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Coining the Cloud: An Assessment of Cloud Computing’s Shifty Definition
As with any burgeoning technology, cloud computing remains in flux in terms of its definition. Cloud steadily rises in popularity and familiarity with both tech nuts and the general public, thanks to an increase in advertising and more widely distributed education on just how useful it proves for a variety of sectors: major conglomerates, small businesses, enterprising individuals, and casual genre devotees.
Yet despite the uptick in cloud’s presence, the cloud community has yet to agree in consensus on its best denotation. Dictionary.com provides a serviceable and fairly clear explanation about what the term “cloud computing” entails: “Internet-based computing in which large groups of remote servers are networked so as to allow sharing of data-processing tasks, centralized data storage, and online access to computer services or resources.”
Yet Merriam Webster’s dictionary currently pegs cloud as: ” The word you’ve entered isn’t in the dictionary.”
Indeed, the most trusted word volume has yet to recognize cloud computing as an official technology, or an official anything.
It would appear as though one of cloud computing’s own resident experts stands in firm agreement with the well-known definition tome. PCWorld’s David Linthicum has essentially declared outright war against any semblance of a definition for cloud. “These days, when somebody wants me to define ‘cloud computing,’ I fight the urge to eject them from the conference room,” he rages.
The National Institutes of Standards and Technology, arguably a major force in technology whose acceptance institutionalizes new concepts, provides a definition that also dissatisfies Linthicum, probably as a direct result of NIST’s rep for institutionalization: “Cloud computing is a model for enabling ubiquitous, convenient, on-demand network access to a shared pool of configurable computing resources (e.g., networks, servers, storage, applications and services) that can be rapidly provisioned and released with minimal management effort or service provider interaction.”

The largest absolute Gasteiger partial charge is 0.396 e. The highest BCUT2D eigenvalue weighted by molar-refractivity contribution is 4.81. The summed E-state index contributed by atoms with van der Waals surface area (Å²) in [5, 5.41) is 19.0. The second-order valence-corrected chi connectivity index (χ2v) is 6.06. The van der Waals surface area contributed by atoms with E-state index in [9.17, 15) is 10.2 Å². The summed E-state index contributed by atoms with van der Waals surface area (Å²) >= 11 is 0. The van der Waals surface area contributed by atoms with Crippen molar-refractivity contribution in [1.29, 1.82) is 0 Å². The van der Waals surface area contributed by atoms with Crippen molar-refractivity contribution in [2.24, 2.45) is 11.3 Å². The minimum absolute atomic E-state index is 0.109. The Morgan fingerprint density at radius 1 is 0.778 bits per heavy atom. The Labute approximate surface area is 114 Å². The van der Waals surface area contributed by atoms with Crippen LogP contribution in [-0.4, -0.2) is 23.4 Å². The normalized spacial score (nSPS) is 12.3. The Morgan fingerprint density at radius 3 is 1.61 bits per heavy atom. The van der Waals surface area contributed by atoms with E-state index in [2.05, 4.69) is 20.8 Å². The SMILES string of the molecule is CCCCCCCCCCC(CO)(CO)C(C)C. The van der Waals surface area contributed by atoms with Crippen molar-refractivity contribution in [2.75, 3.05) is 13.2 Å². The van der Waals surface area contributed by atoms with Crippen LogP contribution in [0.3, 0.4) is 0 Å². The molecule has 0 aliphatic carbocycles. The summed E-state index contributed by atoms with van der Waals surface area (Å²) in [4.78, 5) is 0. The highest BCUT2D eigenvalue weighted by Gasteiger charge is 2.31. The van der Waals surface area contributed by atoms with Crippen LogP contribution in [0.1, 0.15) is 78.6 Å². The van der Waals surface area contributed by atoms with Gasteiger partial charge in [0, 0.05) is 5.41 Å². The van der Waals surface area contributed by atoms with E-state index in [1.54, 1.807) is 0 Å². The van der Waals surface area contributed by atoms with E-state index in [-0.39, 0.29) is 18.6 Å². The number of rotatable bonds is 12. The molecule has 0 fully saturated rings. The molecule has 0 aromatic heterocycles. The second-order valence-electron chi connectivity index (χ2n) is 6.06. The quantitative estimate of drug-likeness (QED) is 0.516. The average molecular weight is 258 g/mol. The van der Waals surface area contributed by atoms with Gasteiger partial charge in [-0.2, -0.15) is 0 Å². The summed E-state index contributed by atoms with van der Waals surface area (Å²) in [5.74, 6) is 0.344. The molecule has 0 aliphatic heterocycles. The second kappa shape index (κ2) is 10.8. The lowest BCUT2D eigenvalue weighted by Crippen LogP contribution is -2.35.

I wholeheartedly agree with Linthicum and his rejection of attempts to pin down cloud. From what I can make out, such phrasing as “sharing of data-processing tasks” and “minimal management effort” fails to convey cloud’s propensity to inspire creativity and resourcefulness within a community — ideals that surpass cloud as strictly technology and redefine it as a synergistic medium.
As Linthicum states, “Perhaps the best definition is around how cloud computing, or whatever you want to call it, will redefine how we consider and use technology to make us better at doing whatever we do.
The key word there? “How,” not “what” or “who.” If anything, cloud computing (as it stands in 2012) channels and synthesizes creative and intellectual output so that it does more. There’s a reason why clouds float in the sky. Attempts at fencing them in, however romantic, inevitably prove futile. Nevertheless, defining is what we do as a species. We quantify so that we can better understand and utilize.
And so I put it to you, dear CloudTweaks reader. Odds are that you’re quite cloud proficient. I’d love to get your take on this: how would you define the cloud, version 2012?
By Jeff Norman
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